Friday, July 1, 2016

Drawings + Documents Archive receives grant to digitize the Indianapolis Department of Parks and Recreation Drawings

The Drawings + Documents Archive was recently awarded an Institute of Museum and Library Services Library Services and Technology Act (LSTA) grant in the amount of $14,980 to digitize the Indianapolis Department of Parks and Recreation Landscape Architectural Drawings Collection held at the Drawings + Documents Archive in the College of Architecture and Planning. The collection chronicles the development of the extensive park and boulevard system in Indiana’s largest metropolitan area from the 19th century to the mid-20th century, and provides an unparalleled look into the creation of both major destination parks and small neighborhood parks, as well as the tree-lined boulevards that transverse the city thoroughfares. 

The LSTA grant will provide funds to hire a project assistant, purchase supplies, and digitize 3 damage assessment rolls, 1, 400 landscape, engineering, and architectural drawings and presentation boards, and 2,345 aperture cards for over 200 Indianapolis parks, parkways, golf courses, bridges, boulevards, playgrounds, amphitheaters, stadiums, greenhouses, and other public facilities managed by the Indianapolis Department of Parks and Recreation from 1898 to 1988. The majority of the collection dates from 1900-1920. After over 100 years in storage, expect the collection to debut online in 2017.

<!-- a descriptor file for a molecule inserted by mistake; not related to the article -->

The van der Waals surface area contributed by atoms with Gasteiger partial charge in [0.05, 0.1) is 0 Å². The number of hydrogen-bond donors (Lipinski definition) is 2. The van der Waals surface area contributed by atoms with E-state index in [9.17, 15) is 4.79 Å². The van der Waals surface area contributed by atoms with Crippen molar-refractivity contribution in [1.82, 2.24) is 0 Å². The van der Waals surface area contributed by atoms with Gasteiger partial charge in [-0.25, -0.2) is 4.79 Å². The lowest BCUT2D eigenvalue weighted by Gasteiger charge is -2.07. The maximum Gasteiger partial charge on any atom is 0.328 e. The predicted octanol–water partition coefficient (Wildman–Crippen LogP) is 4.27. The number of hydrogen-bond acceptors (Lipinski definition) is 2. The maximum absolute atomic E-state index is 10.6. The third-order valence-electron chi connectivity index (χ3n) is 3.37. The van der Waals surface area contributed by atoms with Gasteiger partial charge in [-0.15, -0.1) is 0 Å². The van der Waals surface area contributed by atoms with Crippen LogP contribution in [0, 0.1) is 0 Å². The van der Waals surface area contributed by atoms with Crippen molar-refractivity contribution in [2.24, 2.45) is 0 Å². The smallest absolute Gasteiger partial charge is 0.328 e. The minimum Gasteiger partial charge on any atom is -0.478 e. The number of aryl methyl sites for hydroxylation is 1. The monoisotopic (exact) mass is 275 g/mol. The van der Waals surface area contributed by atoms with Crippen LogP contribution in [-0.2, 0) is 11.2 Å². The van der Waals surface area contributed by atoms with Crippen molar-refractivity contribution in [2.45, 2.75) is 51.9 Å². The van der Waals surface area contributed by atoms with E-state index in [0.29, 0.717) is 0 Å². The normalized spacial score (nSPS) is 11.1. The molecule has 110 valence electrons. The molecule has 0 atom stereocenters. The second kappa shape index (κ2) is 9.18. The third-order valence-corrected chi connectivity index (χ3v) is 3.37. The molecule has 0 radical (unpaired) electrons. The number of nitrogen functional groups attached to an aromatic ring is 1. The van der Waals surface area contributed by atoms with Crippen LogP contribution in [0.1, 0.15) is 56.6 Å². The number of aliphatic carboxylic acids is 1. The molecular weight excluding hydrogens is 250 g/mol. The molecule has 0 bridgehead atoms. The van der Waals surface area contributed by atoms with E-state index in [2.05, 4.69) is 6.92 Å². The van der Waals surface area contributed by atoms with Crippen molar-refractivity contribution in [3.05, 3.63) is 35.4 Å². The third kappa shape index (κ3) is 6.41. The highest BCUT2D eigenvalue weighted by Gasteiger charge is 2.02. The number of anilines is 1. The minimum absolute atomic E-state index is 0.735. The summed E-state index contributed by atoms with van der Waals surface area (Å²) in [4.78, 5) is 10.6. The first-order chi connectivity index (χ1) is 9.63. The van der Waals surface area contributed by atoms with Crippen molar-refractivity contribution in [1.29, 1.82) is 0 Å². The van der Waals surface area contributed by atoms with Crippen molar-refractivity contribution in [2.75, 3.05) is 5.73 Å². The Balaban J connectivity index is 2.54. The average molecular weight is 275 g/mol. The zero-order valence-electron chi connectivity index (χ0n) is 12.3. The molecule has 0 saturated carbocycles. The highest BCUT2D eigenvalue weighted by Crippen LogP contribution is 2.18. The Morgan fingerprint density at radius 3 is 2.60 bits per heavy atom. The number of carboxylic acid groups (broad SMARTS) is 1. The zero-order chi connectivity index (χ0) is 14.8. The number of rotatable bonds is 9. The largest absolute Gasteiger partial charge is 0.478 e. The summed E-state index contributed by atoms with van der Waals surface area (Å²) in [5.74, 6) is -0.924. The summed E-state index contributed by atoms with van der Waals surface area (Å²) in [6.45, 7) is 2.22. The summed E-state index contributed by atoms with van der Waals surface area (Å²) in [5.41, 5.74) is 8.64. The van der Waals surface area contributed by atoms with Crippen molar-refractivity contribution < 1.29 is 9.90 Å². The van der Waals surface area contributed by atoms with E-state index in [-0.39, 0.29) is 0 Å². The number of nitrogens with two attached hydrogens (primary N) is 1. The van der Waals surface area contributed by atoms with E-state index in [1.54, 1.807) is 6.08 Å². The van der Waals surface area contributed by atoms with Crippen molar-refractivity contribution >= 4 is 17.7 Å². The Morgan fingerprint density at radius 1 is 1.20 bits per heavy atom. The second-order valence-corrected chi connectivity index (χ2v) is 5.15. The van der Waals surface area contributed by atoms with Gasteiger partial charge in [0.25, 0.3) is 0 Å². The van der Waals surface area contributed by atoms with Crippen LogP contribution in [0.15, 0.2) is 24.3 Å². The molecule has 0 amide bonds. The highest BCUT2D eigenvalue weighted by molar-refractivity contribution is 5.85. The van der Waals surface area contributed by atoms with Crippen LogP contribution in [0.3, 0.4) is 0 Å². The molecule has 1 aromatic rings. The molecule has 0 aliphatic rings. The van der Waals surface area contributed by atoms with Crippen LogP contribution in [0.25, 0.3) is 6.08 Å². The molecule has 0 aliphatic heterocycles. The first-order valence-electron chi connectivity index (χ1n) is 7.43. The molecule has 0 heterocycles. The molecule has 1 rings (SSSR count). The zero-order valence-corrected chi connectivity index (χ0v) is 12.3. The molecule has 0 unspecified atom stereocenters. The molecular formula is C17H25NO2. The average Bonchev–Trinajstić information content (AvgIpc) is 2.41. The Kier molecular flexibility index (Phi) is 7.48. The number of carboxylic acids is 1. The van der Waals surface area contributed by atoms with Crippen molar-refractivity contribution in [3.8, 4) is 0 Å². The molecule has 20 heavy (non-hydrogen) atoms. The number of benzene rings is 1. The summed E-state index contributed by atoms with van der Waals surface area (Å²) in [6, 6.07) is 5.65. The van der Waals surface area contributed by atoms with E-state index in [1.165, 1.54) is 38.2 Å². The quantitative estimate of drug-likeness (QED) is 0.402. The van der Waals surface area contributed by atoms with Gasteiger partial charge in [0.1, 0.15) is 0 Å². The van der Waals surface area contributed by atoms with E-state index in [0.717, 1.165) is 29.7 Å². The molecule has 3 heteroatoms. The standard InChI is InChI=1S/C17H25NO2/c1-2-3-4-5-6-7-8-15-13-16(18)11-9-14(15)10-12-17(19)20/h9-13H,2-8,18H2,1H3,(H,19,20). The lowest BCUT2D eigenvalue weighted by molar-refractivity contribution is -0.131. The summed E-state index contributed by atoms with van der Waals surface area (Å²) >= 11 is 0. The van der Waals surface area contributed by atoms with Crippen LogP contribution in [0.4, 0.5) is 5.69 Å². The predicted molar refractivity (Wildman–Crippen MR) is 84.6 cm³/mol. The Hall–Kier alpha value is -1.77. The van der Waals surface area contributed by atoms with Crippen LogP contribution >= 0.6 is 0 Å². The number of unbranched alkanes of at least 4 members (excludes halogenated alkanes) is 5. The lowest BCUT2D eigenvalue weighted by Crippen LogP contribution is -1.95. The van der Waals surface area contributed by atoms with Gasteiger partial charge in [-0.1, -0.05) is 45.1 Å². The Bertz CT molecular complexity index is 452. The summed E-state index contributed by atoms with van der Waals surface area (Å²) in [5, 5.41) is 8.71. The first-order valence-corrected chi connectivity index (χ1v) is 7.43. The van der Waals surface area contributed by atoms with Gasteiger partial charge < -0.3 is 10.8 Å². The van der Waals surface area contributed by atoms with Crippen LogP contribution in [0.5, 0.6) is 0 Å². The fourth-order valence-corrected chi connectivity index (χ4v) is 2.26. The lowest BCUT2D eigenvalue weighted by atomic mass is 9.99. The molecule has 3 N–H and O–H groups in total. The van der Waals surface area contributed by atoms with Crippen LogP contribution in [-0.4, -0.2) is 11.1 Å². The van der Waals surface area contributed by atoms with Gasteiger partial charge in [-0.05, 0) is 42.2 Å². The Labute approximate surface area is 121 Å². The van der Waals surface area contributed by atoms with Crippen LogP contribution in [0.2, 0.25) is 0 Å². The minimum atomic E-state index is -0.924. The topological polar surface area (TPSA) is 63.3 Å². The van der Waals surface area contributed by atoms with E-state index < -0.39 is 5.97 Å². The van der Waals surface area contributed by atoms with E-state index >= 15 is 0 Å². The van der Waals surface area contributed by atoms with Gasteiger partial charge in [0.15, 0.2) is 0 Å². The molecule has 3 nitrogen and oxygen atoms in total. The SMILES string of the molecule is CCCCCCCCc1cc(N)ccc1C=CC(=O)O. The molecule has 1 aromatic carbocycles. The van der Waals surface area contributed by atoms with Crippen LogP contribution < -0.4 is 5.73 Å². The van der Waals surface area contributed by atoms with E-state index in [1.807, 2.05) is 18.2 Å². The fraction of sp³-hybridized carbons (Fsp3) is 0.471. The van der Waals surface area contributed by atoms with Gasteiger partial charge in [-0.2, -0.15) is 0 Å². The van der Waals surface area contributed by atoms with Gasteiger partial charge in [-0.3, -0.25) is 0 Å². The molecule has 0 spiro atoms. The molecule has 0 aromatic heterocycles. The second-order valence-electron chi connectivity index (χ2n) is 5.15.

Images: Fall Creek proposed grade, bed stream drawing, 1914; Tarkington Park tennis courts site plan, 1959. Indianapolis Department of Parks and Recreation Drawings, Drawings + Documents Archive, Ball State University.

Friday, June 24, 2016

Art Moderne With a Bubbly Personality

The Art Moderne commercial building at 2201 East 46th Street in Indianapolis is currently undergoing renovations that uncovered its original limestone facade with striking cursive font and delightful bubbles for Sutho Suds, a former Indy-based detergent brand that did frothy sales during WWII but was all washed up in the years following the war. Founded in 1943 by husband and wife team of Paul and Frances Towsley, the company quickly outgrew their factory at 1201 Cornell Avenue and began planning to double their factory space. 


When the building was erected in 1945, the company was doing very well and had the capital for a much expanded space and even had plans to build a factory in Chicago. However, due to the rise in new competitors during the post war period, sales quickly spiraled down the drain and the company went into receivership just a few months after moving into their new building.

The building housed a lot of other businesses since 1945. Most recently it was the headquarters for Double 8 Foods. Before that it held 7-11 Super Markets and even the architecture firm Odle/Burke Architects.